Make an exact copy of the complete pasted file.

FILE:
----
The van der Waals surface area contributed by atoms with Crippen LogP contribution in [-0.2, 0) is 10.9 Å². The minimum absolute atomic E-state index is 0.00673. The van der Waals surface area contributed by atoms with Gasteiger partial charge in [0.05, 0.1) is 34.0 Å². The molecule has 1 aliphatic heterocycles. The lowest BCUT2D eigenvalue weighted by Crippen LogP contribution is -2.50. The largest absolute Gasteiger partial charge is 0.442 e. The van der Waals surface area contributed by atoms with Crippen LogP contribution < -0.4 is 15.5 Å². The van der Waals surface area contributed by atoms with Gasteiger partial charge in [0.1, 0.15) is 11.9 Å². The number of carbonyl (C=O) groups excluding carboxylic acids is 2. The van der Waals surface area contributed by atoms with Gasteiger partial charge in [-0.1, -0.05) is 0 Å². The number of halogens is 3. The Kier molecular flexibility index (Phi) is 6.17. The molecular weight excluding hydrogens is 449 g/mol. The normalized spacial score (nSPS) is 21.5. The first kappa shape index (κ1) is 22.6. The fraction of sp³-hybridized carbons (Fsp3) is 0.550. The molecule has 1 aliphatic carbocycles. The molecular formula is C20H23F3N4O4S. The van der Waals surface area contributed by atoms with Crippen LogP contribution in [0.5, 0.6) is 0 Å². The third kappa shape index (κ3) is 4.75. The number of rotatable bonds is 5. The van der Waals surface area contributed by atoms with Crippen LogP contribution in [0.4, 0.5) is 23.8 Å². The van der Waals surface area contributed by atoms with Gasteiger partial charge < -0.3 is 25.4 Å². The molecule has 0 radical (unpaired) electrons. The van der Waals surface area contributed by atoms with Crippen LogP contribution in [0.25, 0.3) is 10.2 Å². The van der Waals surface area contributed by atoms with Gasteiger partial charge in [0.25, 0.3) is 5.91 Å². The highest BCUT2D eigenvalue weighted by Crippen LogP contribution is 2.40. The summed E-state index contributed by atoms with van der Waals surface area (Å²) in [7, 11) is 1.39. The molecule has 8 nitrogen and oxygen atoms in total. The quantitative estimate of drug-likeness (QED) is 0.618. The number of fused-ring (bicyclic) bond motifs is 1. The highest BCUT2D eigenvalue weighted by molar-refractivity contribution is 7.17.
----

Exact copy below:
The van der Waals surface area contributed by atoms with Crippen LogP contribution in [-0.2, 0) is 10.9 Å². The minimum absolute atomic E-state index is 0.00673. The van der Waals surface area contributed by atoms with Gasteiger partial charge in [0.05, 0.1) is 34.0 Å². The molecule has 1 aliphatic heterocycles. The lowest BCUT2D eigenvalue weighted by Crippen LogP contribution is -2.50. The largest absolute Gasteiger partial charge is 0.442 e. The van der Waals surface area contributed by atoms with Crippen LogP contribution < -0.4 is 15.5 Å². The van der Waals surface area contributed by atoms with Gasteiger partial charge in [0.1, 0.15) is 11.9 Å². The number of carbonyl (C=O) groups excluding carboxylic acids is 2. The van der Waals surface area contributed by atoms with Gasteiger partial charge in [-0.1, -0.05) is 0 Å². The number of halogens is 3. The Kier molecular flexibility index (Phi) is 6.17. The molecular weight excluding hydrogens is 449 g/mol. The normalized spacial score (nSPS) is 21.5. The first kappa shape index (κ1) is 22.6. The fraction of sp³-hybridized carbons (Fsp3) is 0.550. The molecule has 1 aliphatic carbocycles. The molecular formula is C20H23F3N4O4S. The van der Waals surface area contributed by atoms with Crippen LogP contribution in [0.5, 0.6) is 0 Å². The third kappa shape index (κ3) is 4.75. The number of rotatable bonds is 5. The van der Waals surface area contributed by atoms with Crippen LogP contribution in [0.4, 0.5) is 23.8 Å². The van der Waals surface area contributed by atoms with Gasteiger partial charge < -0.3 is 25.4 Å². The molecule has 0 radical (unpaired) electrons. The van der Waals surface area contributed by atoms with Crippen LogP contribution in [0.25, 0.3) is 10.2 Å². The van der Waals surface area contributed by atoms with Gasteiger partial charge in [0.25, 0.3) is 5.91 Å². The highest BCUT2D eigenvalue weighted by Crippen LogP contribution is 2.40. The summed E-state index contributed by atoms with van der Waals surface area (Å²) in [7, 11) is 1.39. The molecule has 8 nitrogen and oxygen atoms in total. The quantitative estimate of drug-likeness (QED) is 0.618. The number of fused-ring (bicyclic) bond motifs is 1. The highest BCUT2D eigenvalue weighted by molar-refractivity contribution is 7.17.